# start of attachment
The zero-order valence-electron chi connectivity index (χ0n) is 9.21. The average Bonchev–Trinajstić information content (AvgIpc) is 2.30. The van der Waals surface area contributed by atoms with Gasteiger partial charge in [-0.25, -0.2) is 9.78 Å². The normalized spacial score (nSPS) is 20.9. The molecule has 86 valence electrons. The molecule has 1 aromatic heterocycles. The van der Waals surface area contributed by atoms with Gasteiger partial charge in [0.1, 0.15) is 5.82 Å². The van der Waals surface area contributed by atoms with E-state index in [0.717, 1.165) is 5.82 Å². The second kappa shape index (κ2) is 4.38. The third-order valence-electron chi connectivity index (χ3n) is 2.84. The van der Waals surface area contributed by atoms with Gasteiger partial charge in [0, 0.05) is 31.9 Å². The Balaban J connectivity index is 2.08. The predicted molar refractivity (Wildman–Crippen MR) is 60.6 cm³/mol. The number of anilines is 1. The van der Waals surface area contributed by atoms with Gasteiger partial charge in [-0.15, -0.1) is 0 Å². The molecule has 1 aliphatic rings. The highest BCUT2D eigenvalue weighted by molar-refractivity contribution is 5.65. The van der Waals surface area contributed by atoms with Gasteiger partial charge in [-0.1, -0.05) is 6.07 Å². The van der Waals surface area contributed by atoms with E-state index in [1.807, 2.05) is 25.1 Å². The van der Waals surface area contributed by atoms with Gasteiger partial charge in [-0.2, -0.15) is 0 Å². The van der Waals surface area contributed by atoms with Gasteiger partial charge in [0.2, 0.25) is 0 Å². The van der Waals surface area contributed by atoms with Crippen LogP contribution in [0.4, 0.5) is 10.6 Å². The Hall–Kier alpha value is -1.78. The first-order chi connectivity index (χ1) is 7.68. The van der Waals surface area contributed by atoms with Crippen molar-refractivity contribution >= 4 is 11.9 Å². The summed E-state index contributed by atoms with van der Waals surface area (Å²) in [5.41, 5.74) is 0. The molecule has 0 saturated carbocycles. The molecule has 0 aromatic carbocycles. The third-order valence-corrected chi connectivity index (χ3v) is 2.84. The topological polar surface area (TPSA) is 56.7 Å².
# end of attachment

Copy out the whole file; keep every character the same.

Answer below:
The zero-order valence-electron chi connectivity index (χ0n) is 9.21. The average Bonchev–Trinajstić information content (AvgIpc) is 2.30. The van der Waals surface area contributed by atoms with Gasteiger partial charge in [-0.25, -0.2) is 9.78 Å². The normalized spacial score (nSPS) is 20.9. The molecule has 86 valence electrons. The molecule has 1 aromatic heterocycles. The van der Waals surface area contributed by atoms with Gasteiger partial charge in [0.1, 0.15) is 5.82 Å². The van der Waals surface area contributed by atoms with E-state index in [0.717, 1.165) is 5.82 Å². The second kappa shape index (κ2) is 4.38. The third-order valence-electron chi connectivity index (χ3n) is 2.84. The van der Waals surface area contributed by atoms with Gasteiger partial charge in [0, 0.05) is 31.9 Å². The Balaban J connectivity index is 2.08. The predicted molar refractivity (Wildman–Crippen MR) is 60.6 cm³/mol. The number of anilines is 1. The van der Waals surface area contributed by atoms with Gasteiger partial charge in [-0.15, -0.1) is 0 Å². The molecule has 1 aliphatic rings. The highest BCUT2D eigenvalue weighted by molar-refractivity contribution is 5.65. The van der Waals surface area contributed by atoms with Gasteiger partial charge in [-0.1, -0.05) is 6.07 Å². The van der Waals surface area contributed by atoms with E-state index in [1.807, 2.05) is 25.1 Å². The van der Waals surface area contributed by atoms with Gasteiger partial charge in [-0.2, -0.15) is 0 Å². The van der Waals surface area contributed by atoms with Gasteiger partial charge in [0.2, 0.25) is 0 Å². The van der Waals surface area contributed by atoms with Crippen LogP contribution in [0.4, 0.5) is 10.6 Å². The Hall–Kier alpha value is -1.78. The first-order chi connectivity index (χ1) is 7.68. The van der Waals surface area contributed by atoms with Crippen molar-refractivity contribution >= 4 is 11.9 Å². The summed E-state index contributed by atoms with van der Waals surface area (Å²) in [5.41, 5.74) is 0. The molecule has 0 saturated carbocycles. The molecule has 0 aromatic carbocycles. The third-order valence-corrected chi connectivity index (χ3v) is 2.84. The topological polar surface area (TPSA) is 56.7 Å².